Wednesday, May 23, 2007

LOST and the Bible: some notes

I've pointed out quite a lot of Biblical subtext in the Ben/Locke/Jacob relationship on Geoff Klock's blog (linked to your right) and at the Lost message board hosted by, but given that the finale airs tonight, it feels appropriate to record some of those thoughts here. (I mean, in all likelihood the finale will prove that they're wrong-headed anyway, so I'm running out of time, right?)

There's a certain bit of obviousness to the Ben/Jacob end of it. Benjamin, one of Jacob's 12 sons and one of only two children born of his favorite wife, Rachel, was a founder of one of the 12 tribes of Israel and one of the two tribes that would eventually break off to form the Kingdom of Judah after the exodus. More subtly, the Bible/Torah's Benjamin was also one of his father's favorites, often placed only behind Jacob's most favored son, Joseph - not coincidently, Rachel's other son. (One other commonality is obvious but obscure, and while it reveals little about the character, it reinforces the textual connection - the mother of both Lost's Benjamin and the Biblical Benjamin died after giving birth.)

Here's where it gets interesting: Joseph was attacked by his 10 other brothers, all of them jealous that he was their father's favorite, and dumped in a pit, left for dead until some Midianites wandered by and eventually bought him as a slave. John Locke was shot by Benjamin, who was similarly jealous of Locke's connection to the island and his ability to hear Jacob in the cabin, and likewise left for dead in a pit. An important difference, though, is that the Biblical Benjamin was the only brother that did not participate in the attack on Joseph.

So what does this mean for Lost? Well, one of the things that Joseph did to anger his brothers was tell them of his prophetic dreams, which suggested that he would rule over them. This eventually came true when, after a famine lasting seven years decimated Canaan, the brothers relocated to Egypt, which was now administered by Joseph. If I were to guess, Ben is being set up for a fall - just as the brothers unintentionally aided the prophecy when they sold Joseph into slavery, Ben will hasten his own destruction by trying to kill Locke. Given the eerily apologetic tone of Ben's voice-over in the promo for the season finale - 'everything i did, i did for the island' - I suspect that his famine is about to arrive.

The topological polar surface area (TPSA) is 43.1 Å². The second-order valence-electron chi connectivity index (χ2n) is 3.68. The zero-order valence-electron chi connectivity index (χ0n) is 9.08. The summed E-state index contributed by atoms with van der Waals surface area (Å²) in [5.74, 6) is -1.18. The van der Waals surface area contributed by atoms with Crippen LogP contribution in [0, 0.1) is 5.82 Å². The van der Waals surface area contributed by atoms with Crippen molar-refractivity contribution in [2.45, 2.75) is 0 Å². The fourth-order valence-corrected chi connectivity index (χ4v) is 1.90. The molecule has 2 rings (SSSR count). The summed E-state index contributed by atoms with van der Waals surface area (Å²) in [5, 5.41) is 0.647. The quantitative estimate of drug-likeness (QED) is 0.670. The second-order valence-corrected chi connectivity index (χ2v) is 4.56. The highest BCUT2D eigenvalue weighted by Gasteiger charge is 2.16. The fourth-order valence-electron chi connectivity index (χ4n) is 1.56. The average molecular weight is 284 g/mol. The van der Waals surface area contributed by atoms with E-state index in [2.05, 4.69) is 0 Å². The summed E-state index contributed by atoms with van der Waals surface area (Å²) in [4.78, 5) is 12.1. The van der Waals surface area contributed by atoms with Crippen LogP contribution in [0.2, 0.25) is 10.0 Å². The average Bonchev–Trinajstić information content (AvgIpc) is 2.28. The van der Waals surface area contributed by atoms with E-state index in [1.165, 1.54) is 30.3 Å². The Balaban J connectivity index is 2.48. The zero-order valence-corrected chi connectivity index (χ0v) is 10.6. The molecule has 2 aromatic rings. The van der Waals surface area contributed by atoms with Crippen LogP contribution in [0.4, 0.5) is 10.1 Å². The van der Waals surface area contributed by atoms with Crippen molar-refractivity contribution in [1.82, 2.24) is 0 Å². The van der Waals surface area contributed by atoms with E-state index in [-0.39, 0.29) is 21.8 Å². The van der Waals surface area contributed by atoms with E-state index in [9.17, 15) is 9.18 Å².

The real question, though, is whether Locke is Joseph - will he re-emerge as Joseph did, unrecognizable and with great power? As a villain? (Joseph pretended to be a villain in order to test his brothers - but, importantly, he did reveal himself to Benjamin first, who was subsequently in on the ruse.) And what of the dreams? Prophetic visions are Desmond's deal, not Locke's, and Desmond's future seems ominous and potentially short. But while we're playing with names, why not ask whether Joseph's place could be taken by the only 'Joe' on the island - Kelvin 'Joe' Inman, the officer that conscripted Sayid into serving the American military and was living in the hatch when Desmond arrived several years ago? Sure, Desmond seemed to think that he killed him when they fought for control of the sailboat, but can we be certain?

More likely, of course, this is a red herring. If Lost has done anything well, it's done a great job of forcing us to shift our analytic lens, juggling its ancestor texts and influences so as to avoid ever seeming to favor one over the others for more than a short period of time. The Bible has been prominent this season, but that only leads me to suspect that it's usefulness must be coming to an end - and soon.


Lisa said...

Jacob is the great grandfather of Aaron.

And i think Locke is Jacob.

Anonymous said...

Hey look up the story of Josaiah. Lots to do with lost. Its also my favorite story.